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The use of randomized clinical trials, in particular placebo-controlled trials, for drug approval, is the subject of long-standing debate in the scientific community and beyond. This study offers consensus recommendations from clinical and academic experts to guide the selection of clinical trial design in psychiatry. Forty-one highly cited clinical psychiatrists and/or researchers participated in a Delphi survey. Consensus statements were developed based on the findings of a published, peer-reviewed systematic review. Participants evaluated statements in two survey rounds, following the Delphi method. The expert panel achieved consensus on 7 of 21 recommendations regarding the use of randomized clinical trials. The endorsed recommendations were: (i) Results from placebo-controlled trials are the most reliable and (ii) are necessary despite the growing placebo-effect; (iii) it is ethical to enroll patients in placebo-arms when established treatment is available, if there is no evidence of increased health risk; (iv) There is a need to approve new drugs with the same efficacy as existing treatments, but with different side-effect profiles; (v) Non-inferiority trials incur an increased risk of approving ineffective medications; (vi) The risk of approving an ineffective drug justifies trial designs that incur higher costs, and (vii) superiority trials incur the risk of rejecting potentially efficacious treatments. The endorsed recommendations inform the choice of trial-design appropriate for approval of psychopharmacological drugs. The recommendations strongly support the use of randomized clinical trials in general, and the use of placebo-controlled trials in particular.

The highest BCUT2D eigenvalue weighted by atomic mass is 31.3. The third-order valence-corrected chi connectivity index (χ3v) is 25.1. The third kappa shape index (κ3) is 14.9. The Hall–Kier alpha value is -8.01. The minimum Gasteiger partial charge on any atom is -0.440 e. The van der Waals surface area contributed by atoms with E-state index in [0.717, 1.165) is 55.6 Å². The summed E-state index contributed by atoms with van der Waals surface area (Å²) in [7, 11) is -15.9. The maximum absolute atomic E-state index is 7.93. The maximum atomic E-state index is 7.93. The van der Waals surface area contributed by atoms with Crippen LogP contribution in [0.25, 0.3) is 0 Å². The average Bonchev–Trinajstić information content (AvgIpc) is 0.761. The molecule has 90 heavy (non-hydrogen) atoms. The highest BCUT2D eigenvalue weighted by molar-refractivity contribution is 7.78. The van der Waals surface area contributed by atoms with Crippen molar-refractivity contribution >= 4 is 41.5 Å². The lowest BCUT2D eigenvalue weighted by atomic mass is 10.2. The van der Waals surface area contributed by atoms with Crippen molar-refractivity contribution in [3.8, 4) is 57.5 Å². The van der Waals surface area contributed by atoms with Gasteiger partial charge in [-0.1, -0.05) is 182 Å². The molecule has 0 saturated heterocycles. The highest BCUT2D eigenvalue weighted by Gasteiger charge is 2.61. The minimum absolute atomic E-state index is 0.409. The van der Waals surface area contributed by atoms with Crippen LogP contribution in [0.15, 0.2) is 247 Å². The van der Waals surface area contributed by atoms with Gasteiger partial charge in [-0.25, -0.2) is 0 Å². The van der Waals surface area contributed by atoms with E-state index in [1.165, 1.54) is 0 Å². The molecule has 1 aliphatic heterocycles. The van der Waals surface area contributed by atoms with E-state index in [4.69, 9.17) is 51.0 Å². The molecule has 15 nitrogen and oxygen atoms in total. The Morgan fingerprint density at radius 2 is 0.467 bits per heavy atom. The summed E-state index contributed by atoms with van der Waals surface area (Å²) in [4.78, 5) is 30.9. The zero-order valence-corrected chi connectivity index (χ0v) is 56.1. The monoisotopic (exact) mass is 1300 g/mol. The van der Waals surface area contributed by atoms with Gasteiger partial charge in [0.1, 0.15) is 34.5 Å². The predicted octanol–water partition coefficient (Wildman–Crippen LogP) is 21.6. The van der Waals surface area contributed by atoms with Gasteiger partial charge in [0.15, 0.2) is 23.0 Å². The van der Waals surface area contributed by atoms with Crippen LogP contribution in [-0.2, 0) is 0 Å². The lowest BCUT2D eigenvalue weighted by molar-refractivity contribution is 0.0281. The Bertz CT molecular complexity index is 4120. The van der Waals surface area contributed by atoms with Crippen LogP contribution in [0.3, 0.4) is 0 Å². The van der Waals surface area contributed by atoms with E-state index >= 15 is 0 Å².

Original publication




Journal article


Eur Neuropsychopharmacol

Publication Date





91 - 99


Clinical trial, Delphi, Placebo, Trial-design